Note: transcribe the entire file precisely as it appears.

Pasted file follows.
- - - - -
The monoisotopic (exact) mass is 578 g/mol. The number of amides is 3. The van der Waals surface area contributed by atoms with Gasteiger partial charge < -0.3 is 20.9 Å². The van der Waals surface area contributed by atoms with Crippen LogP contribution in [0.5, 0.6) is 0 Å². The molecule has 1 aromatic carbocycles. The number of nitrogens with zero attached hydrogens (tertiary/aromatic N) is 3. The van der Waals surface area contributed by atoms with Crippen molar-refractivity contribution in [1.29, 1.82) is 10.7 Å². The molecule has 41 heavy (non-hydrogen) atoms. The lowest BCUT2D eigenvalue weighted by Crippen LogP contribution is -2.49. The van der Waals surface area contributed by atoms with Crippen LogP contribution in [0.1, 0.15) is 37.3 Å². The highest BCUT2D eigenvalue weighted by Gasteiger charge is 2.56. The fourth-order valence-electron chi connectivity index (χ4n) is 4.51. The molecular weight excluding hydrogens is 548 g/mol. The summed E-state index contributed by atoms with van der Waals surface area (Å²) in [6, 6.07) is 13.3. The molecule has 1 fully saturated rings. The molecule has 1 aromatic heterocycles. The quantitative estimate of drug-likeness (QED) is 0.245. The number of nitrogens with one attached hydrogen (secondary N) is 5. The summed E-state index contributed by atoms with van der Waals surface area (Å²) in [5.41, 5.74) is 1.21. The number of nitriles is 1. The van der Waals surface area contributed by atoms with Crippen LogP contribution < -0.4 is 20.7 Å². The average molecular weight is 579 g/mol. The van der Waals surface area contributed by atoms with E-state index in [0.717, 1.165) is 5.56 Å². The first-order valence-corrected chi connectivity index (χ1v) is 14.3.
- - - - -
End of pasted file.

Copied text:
The monoisotopic (exact) mass is 578 g/mol. The number of amides is 3. The van der Waals surface area contributed by atoms with Gasteiger partial charge < -0.3 is 20.9 Å². The van der Waals surface area contributed by atoms with Crippen LogP contribution in [0.5, 0.6) is 0 Å². The molecule has 1 aromatic carbocycles. The number of nitrogens with zero attached hydrogens (tertiary/aromatic N) is 3. The van der Waals surface area contributed by atoms with Crippen molar-refractivity contribution in [1.29, 1.82) is 10.7 Å². The molecule has 41 heavy (non-hydrogen) atoms. The lowest BCUT2D eigenvalue weighted by Crippen LogP contribution is -2.49. The van der Waals surface area contributed by atoms with Crippen LogP contribution in [0.1, 0.15) is 37.3 Å². The highest BCUT2D eigenvalue weighted by Gasteiger charge is 2.56. The fourth-order valence-electron chi connectivity index (χ4n) is 4.51. The molecular weight excluding hydrogens is 548 g/mol. The summed E-state index contributed by atoms with van der Waals surface area (Å²) in [6, 6.07) is 13.3. The molecule has 1 fully saturated rings. The molecule has 1 aromatic heterocycles. The quantitative estimate of drug-likeness (QED) is 0.245. The number of nitrogens with one attached hydrogen (secondary N) is 5. The summed E-state index contributed by atoms with van der Waals surface area (Å²) in [5.41, 5.74) is 1.21. The number of nitriles is 1. The van der Waals surface area contributed by atoms with Crippen LogP contribution < -0.4 is 20.7 Å². The average molecular weight is 579 g/mol. The van der Waals surface area contributed by atoms with E-state index in [0.717, 1.165) is 5.56 Å². The first-order valence-corrected chi connectivity index (χ1v) is 14.3.